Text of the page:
US energy, manufacturing economists warn on regulations, taxes

19 April 2012 18:04  [Source: ICIS news]

WASHINGTON (ICIS)--US energy and manufacturing economists on Thursday warned that a gathering storm of federal regulations and tax increases could jeopardise the wobbly economic recovery and the nation’s energy security.

In a conference call with reporters, American Petroleum Institute (API) chief economist John Felmy cautioned that US energy policy and the economy are at a crucial crossroads.

“We are seeing a relatively weak economy,” Felmy said, citing low gasoline demand and weakening diesel consumption as evidence that consumers and businesses are cutting back. He also cited low jobs growth figures for March.

He said that the thus far, modest US recovery from the 2008-2009 recession was in no small measure attributable to newly abundant supplies of natural gas from previously inaccessible shale deposits.

“We have an opportunity going forward to make use of these abundant resources, and it could lead to a million more jobs, new revenue for federal and state governments and energy security for the nation,” he said.

Felmy said that between shale gas developments in the US and new resources being developed in Canada, “North America could be energy self-sufficient in 12 years”.

But that prospect, he said, is threatened by an increasing federal regulatory reach and repeated proposals by the Obama administration to raise taxes on oil and gas producers.

President Barack Obama has called frequently for elimination of various tax credits that oil and gas developers enjoy – calling them subsidies – in order to fund alternative energy projects.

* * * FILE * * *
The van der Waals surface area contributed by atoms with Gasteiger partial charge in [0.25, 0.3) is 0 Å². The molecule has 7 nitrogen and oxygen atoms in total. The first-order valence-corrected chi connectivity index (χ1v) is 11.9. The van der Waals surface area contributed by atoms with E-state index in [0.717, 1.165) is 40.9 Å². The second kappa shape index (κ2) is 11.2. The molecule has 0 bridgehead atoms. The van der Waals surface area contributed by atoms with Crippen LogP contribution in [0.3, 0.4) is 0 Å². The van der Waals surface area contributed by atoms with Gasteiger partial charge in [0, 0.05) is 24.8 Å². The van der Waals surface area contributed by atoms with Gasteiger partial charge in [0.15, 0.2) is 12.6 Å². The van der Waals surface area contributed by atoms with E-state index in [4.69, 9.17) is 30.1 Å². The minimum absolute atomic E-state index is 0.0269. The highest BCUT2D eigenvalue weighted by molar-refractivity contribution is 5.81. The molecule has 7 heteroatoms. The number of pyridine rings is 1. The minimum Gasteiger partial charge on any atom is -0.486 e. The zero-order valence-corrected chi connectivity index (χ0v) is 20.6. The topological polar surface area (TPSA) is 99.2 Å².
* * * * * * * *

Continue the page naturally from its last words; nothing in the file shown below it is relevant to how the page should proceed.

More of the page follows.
“We don’t get subsidies,” Felmy said.  “We get credits that all manufacturers get, and it is unfair to single out our industry for elimination of those credits.”  Raising taxes on energy production in a time of high gasoline prices “just doesn’t make sense”, he added.

Chad Moutray, chief economist at the National Association of Manufacturers (NAM), also complained that “manufacturers are negatively affected by an onslaught of regulations”.

In particular, he cited the Obama administration’s rejection of the Keystone XL pipeline project earlier this year and new federal environmental restrictions that essentially would bar construction of any new US coal-fired electric power plants.

“Policymakers need to focus on growth policies, and a sound energy policy must be part of that,” Moutray said.  “We have to have an all-of-the-above energy policy, not one that picks and chooses winners and losers in the energy sector.”

He noted that US manufacturing industries consume one-third of the nation’s energy resources and have been a major contributor to the recovery.

“But it is clear that the pace of growth has slowed in the past month,” he said. “The recovery is tenuous and the economy is facing persistent headwinds, creating uncertainty in the marketplace.”

While the economy has been positive overall, he said, any bump in the road – such as increased energy costs – is magnified and could undermine progress.

For example, he said, a steel manufacturer in the US midwest told NAM that a one-cent increase in the cost of a kilowatt hour of electric power would cost the company $1m (€760,000).

Asked to name the single greatest threat to manufacturers’ energy options going forward, Moutray said “environmental regulations”.

“When we talk with our member manufacturing firms, this is their top concern, regulations,” he said.

($1 = €0.76)

Paul Hodges studies key influences shaping the chemical industry in Chemicals and the Economy


By: Joe Kamalick
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